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Feb
6
comment Does a set of eigenvalues in QM correspond to a random variable in statistics?
The term "eigenvalue" does not appear in the answer of ValterMoretti you link to, so I think my question is different.
Feb
6
asked Does a set of eigenvalues in QM correspond to a random variable in statistics?
Feb
1
comment Is what statisticians call a “random variable” what physicists call an “observable” in QM?
Terence Tao seems to share my view "...and quantum mechanics (with physical observables taking the role of random variables, and their expected value on a given quantum state being the expectation)" (terrytao.wordpress.com/2010/02/10/245a-notes-5-free-probability)
Feb
1
comment Is what statisticians call a “random variable” what physicists call an “observable” in QM?
That is interesting. Can you put your statement about four tuples of binary random variables into a mathematical form?
Jan
31
asked Is what statisticians call a “random variable” what physicists call an “observable” in QM?
Jan
29
comment What is the point of complex fields in classical field theory?
@Numrok But isn't a set of two real scalars a vector? The two scalars also have the same units and it is often said, that complex numbers can be represented as vectors.
Jan
29
comment What is the point of complex fields in classical field theory?
@Numrok I'm not sure about that point, too. The idea is that a complex number is by definition a en.wikipedia.org/wiki/Scalar_(physics) quantity, so invariant under coordinate transformation. But a vector of two real quantities is not a scalar. So it is not invariant under coordinate transformations.
Jan
29
asked Is the polarization of light changed by gravity?
Jan
29
accepted Why is the Fourier transform more useful than the Hartley transform in physics?
Jan
29
asked What is polarisation, spin, helicity, chirality and parity?
Jan
29
asked What is the point of complex fields in classical field theory?
Jan
28
awarded  Yearling
Jan
22
comment Why don't antiparticles have antispin?
@ACuriousMind: Wouldn't a change in P (=parity?) imply spinning backwards?
Jan
22
asked Why don't antiparticles have antispin?
Jan
14
comment Why is the Fourier transform more useful than the Hartley transform in physics?
@Daniel Sank: Thank you. Actually I was expecting somebody to say something along the line that a optical lens performs a Fourier transformation and not(?) a Hartley transformation, and that is why Fourier is more "physical". But your edit is very interesting, too.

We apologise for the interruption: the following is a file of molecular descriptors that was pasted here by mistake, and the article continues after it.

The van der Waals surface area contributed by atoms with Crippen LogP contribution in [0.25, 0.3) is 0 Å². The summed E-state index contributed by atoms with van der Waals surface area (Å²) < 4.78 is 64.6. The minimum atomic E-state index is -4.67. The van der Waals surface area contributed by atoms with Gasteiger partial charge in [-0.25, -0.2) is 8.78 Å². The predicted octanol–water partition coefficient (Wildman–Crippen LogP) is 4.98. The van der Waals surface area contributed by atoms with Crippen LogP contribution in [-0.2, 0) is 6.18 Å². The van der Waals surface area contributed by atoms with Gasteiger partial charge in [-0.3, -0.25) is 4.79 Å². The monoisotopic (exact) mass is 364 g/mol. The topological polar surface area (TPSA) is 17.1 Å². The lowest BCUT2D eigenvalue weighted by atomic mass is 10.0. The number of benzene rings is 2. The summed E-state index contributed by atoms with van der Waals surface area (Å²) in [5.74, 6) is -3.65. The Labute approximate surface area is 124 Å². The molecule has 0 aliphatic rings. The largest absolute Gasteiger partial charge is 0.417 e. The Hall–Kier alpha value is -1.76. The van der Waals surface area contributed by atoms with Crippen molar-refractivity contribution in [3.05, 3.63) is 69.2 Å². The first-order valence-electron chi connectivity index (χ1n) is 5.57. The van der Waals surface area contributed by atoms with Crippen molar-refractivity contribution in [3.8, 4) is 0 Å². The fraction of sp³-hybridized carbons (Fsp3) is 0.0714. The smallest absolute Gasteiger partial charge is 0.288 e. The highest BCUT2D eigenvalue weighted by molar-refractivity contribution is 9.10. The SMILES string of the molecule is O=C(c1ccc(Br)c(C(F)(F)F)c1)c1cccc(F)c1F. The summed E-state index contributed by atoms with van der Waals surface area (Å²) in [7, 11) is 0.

Jan
12
comment Why is the Fourier transform more useful than the Hartley transform in physics?
I would love if someone could address this part of the question: "Are their any properties that make the Fourier transformation more "physical"?" .
Jan
12
comment Why is the Fourier transform more useful than the Hartley transform in physics?
@DanielSank I know that hermitian means, that the operator has real eigenvalues. What confuses me is that an operator involving the imaginary unit like $i (d/dt)$ can in fact have real eigenvalues. But maybe this leads to far away from the original question. Maybe I ask another question about this. Thank you.
Jan
11
comment Why is the Fourier transform more useful than the Hartley transform in physics?
@DanielSank Isn't the eigenvector of $(d/dt)$ simply the real exponential function $e^{x}$ ? Why is the exponential function with a complex argument be used for the Fourier transformation?
Jan
9
comment Why is the Fourier transform more useful than the Hartley transform in physics?
I think it is interesting to note that when looking at second derivatives both kernels show again the same behaviour: $(d^2/dt^2) \text{cas}(\omega t) = -\omega^2 \text{cas}(\omega t)$ and $(d^2/dt^2)\exp(i\omega t) = - \omega^2 \exp(i \omega t)$
Jan
9
asked Why is the Fourier transform more useful than the Hartley transform in physics?